The Viking Ship Museum, located in the center of Oslo, houses the world’s best-preserved Viking ships, including one used in the largest known ship burial in the world. Together with a wide range of unique artifacts excavated from the burial mounds, this museum brings to life the fascinating era of the Vikings like no other. Free entry to the museum is included in the Oslo Card.
The absolute stars of the museum are its three incomparably preserved Viking ships. Named after the place in which they were found, the Oseberg Viking Ship, the Gokstad Viking Ship, and the Tune Viking Ship belong to three different classes of ships that fulfilled different functions, serving as warships or trading vessels. All three of those had been ocean-going before they were hauled on land and used in the ceremonial burial of their wealthy and influential owners. Today, they stand as unique examples of the ships that made the Vikings such feared warriors and admired explorers who achieved maritime feats that stand unrivaled to this day.
And what has survived of the ships offers a fascinating glimpse into the world of the Vikings, their belief system, customs, and crafts. The man buried onboard the Gokstad ship, a fast ship suitable for voyages across the high sea, for instance, suffered cutting blows to both legs, indicating a life as a warrior. On the richly decorated Oseberg ship, on the other hand, two women were found buried along with a number of extravagant and intricately made burial gifts.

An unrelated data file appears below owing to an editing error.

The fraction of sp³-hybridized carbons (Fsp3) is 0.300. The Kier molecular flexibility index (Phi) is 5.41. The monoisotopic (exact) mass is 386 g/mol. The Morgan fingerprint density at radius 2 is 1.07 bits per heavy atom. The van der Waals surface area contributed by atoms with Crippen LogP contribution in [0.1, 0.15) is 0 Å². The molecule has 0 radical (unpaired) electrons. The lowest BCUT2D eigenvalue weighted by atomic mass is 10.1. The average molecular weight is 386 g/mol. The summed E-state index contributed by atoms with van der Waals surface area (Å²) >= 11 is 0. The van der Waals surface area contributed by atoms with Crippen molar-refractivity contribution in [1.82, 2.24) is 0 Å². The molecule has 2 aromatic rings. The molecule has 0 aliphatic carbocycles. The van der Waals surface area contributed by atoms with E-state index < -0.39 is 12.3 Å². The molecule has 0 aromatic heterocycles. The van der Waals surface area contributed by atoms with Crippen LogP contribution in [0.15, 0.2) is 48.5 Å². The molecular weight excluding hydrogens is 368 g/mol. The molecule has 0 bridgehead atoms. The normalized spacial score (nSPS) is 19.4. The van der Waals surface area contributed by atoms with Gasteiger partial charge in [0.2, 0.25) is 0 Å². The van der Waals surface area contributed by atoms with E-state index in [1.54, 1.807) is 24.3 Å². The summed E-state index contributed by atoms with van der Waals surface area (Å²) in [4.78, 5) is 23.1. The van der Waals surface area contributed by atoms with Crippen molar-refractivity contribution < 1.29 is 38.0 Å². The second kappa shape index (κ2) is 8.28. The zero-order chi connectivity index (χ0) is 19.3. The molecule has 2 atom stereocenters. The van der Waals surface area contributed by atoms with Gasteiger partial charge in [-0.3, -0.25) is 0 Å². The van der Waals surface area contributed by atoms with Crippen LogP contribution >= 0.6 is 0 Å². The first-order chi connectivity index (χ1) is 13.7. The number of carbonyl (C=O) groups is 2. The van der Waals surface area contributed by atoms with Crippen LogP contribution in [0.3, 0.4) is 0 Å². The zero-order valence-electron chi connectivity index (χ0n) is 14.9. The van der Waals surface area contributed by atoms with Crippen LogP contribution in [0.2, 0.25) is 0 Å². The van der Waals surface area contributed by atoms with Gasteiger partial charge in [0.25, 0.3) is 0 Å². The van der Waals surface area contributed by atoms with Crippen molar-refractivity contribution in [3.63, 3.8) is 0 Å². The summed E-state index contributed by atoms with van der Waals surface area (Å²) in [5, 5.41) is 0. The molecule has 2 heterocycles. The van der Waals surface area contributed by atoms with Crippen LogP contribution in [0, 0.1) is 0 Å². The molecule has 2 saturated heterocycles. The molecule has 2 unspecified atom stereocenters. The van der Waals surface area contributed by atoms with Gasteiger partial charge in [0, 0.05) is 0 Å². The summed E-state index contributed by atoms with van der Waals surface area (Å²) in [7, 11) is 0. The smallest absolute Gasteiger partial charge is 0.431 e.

These gifts and several more treasures are on display in addition to the ships themselves. Five exquisitely carved animal heads are the product of a highly skilled artisan who invested considerable time and effort into them, attesting to their owners high cultural, political, or military rank, although their exact purpose remains a mystery. The Oseberg cart, another stunning artifact of enormous artistic value, had already been an antique when it was buried with the two women and is rich in religious and mythological symbolism. These and various more finds await the visitors here.
To bring the history of the Vikings to life in even more palpable and immediate ways, the museum has produced a film following a Viking ship through its construction to journeys on the Norwegian fjords, across the open sea, and finally to its last resting place as a grave ship. Projected onto the high vaulted ceiling of the museum and produced with great attention to historical detail, the Viking ships exhibited in the museum come alive once more in a unique visual journey.